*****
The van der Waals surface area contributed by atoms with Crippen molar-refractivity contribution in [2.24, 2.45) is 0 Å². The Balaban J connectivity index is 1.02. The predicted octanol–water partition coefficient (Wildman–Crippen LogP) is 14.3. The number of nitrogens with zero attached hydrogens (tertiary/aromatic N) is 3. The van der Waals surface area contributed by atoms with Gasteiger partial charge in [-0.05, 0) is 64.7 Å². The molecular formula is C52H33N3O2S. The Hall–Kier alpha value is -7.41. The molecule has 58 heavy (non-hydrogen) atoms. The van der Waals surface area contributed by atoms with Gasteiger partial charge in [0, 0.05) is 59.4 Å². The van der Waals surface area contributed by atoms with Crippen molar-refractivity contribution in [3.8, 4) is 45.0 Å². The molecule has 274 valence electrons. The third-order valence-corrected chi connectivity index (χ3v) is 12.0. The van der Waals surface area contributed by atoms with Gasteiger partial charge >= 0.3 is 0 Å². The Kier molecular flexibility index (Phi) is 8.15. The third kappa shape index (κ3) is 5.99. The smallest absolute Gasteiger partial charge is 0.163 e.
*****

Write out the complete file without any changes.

The van der Waals surface area contributed by atoms with Crippen molar-refractivity contribution in [2.24, 2.45) is 0 Å². The Balaban J connectivity index is 1.02. The predicted octanol–water partition coefficient (Wildman–Crippen LogP) is 14.3. The number of nitrogens with zero attached hydrogens (tertiary/aromatic N) is 3. The van der Waals surface area contributed by atoms with Gasteiger partial charge in [-0.05, 0) is 64.7 Å². The molecular formula is C52H33N3O2S. The Hall–Kier alpha value is -7.41. The molecule has 58 heavy (non-hydrogen) atoms. The van der Waals surface area contributed by atoms with Gasteiger partial charge in [0, 0.05) is 59.4 Å². The van der Waals surface area contributed by atoms with Crippen molar-refractivity contribution in [3.8, 4) is 45.0 Å². The molecule has 274 valence electrons. The third-order valence-corrected chi connectivity index (χ3v) is 12.0. The van der Waals surface area contributed by atoms with Gasteiger partial charge >= 0.3 is 0 Å². The Kier molecular flexibility index (Phi) is 8.15. The third kappa shape index (κ3) is 5.99. The smallest absolute Gasteiger partial charge is 0.163 e.